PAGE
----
In the decade since the Stanford collapse, there’s been a lot of time for introspection. Why was Baton Rouge so ripe for this scam?
A lot of people have asked those questions. A sociologist even wrote about it.
In 2015, Camilo Leslie, now an associate professor at Tulane University, published his doctoral dissertation on the Stanford Group Ponzi scheme and how the firm cultivated and developed the reputation for trustworthiness that ultimately enabled it to rope in so many investors.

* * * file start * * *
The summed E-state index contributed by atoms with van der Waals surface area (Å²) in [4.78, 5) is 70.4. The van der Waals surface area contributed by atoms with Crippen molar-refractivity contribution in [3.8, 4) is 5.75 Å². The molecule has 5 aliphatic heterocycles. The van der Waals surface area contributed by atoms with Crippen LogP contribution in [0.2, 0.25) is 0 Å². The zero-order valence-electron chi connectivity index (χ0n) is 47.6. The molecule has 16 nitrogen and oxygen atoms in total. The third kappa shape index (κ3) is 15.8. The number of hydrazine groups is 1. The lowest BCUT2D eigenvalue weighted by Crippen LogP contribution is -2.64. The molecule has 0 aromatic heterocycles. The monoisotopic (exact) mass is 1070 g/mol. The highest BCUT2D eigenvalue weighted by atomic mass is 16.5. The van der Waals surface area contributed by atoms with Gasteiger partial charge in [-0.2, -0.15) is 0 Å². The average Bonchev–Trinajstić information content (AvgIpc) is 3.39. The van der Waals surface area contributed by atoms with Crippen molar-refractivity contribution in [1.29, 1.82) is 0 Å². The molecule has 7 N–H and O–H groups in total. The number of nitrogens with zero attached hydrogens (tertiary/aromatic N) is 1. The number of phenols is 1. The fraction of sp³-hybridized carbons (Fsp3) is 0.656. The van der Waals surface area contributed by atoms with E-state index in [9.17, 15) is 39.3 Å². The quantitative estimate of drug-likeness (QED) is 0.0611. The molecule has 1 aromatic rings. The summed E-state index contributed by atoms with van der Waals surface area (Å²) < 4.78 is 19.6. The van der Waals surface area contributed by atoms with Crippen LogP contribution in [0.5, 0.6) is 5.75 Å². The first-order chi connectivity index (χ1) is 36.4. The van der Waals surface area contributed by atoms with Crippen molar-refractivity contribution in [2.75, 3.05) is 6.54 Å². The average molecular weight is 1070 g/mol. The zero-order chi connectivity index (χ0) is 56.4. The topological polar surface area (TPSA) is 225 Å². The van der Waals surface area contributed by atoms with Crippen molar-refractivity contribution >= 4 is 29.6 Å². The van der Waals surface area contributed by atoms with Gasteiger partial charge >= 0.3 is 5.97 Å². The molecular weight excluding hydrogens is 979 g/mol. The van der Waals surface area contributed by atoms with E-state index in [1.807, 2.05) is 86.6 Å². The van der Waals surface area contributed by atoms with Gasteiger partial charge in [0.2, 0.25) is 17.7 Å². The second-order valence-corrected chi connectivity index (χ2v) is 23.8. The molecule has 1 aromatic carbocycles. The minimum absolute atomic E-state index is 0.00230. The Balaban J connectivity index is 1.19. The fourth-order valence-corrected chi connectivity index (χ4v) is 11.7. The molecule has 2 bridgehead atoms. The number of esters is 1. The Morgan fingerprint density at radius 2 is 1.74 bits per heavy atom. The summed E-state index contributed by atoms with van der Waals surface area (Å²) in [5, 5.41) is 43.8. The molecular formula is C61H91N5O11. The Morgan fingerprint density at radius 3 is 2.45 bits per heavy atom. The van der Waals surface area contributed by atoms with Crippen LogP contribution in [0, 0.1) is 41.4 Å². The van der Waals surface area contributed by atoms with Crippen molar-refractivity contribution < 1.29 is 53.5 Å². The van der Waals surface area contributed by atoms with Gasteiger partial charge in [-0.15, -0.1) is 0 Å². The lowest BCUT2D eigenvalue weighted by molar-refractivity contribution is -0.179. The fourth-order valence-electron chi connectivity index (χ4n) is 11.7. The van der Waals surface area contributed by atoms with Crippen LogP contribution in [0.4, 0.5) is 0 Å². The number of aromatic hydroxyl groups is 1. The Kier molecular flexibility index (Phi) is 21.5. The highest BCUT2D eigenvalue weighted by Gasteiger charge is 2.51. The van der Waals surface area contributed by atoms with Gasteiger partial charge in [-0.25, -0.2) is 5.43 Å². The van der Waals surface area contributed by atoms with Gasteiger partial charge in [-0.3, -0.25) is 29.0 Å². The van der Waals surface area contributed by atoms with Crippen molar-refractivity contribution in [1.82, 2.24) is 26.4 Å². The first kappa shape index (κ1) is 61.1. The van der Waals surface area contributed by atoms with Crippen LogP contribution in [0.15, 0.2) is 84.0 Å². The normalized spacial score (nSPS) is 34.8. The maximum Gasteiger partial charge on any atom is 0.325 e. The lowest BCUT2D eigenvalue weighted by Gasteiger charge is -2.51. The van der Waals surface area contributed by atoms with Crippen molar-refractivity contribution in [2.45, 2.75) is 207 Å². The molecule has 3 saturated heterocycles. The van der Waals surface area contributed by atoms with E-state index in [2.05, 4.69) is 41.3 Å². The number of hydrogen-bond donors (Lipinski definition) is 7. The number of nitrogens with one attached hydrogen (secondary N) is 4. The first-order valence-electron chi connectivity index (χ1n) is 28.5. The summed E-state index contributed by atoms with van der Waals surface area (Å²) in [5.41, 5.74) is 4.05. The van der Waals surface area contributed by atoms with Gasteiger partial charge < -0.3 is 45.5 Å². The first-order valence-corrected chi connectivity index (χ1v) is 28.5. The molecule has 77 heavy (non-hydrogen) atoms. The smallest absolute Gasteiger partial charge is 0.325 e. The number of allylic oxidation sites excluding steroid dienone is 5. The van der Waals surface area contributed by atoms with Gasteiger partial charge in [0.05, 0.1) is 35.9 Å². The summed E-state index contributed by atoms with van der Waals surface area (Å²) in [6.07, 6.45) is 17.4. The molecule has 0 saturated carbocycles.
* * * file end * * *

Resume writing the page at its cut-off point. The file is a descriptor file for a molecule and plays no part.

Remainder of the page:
As Business Report details in a story accompanying its most recent cover story, although Stanford had victims all over the world, including many in Houston, Miami and Latin America, Leslie believes a unique set of factors made Baton Rouge “prime hunting ground.”
A big part of it was the faith or religiosity in this Deep South, Bible Belt community. Many Stanford victims were congregants of large, well-respected megachurches, like Bethany and Healing Place, where several of Stanford’s local advisors were also prominent, active members.
The Exxon connection also played a role in facilitating the scandal.